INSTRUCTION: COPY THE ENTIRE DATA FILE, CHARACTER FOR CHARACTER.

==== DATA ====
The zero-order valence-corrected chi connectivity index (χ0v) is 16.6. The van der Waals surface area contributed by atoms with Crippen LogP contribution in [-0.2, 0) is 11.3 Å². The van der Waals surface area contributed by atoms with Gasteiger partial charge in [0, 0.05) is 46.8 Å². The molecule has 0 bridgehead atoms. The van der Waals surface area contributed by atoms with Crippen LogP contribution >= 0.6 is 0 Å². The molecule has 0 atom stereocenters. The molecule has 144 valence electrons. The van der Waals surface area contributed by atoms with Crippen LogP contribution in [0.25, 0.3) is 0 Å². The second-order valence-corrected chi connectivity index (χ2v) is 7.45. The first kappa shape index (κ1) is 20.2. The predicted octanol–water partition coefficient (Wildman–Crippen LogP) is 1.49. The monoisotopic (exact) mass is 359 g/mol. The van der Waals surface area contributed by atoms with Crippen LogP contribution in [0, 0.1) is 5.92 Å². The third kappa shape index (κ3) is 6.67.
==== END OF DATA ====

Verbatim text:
The zero-order valence-corrected chi connectivity index (χ0v) is 16.6. The van der Waals surface area contributed by atoms with Crippen LogP contribution in [-0.2, 0) is 11.3 Å². The van der Waals surface area contributed by atoms with Gasteiger partial charge in [0, 0.05) is 46.8 Å². The molecule has 0 bridgehead atoms. The van der Waals surface area contributed by atoms with Crippen LogP contribution >= 0.6 is 0 Å². The molecule has 0 atom stereocenters. The molecule has 144 valence electrons. The van der Waals surface area contributed by atoms with Crippen LogP contribution in [0.25, 0.3) is 0 Å². The second-order valence-corrected chi connectivity index (χ2v) is 7.45. The first kappa shape index (κ1) is 20.2. The predicted octanol–water partition coefficient (Wildman–Crippen LogP) is 1.49. The monoisotopic (exact) mass is 359 g/mol. The van der Waals surface area contributed by atoms with Crippen LogP contribution in [0, 0.1) is 5.92 Å². The third kappa shape index (κ3) is 6.67.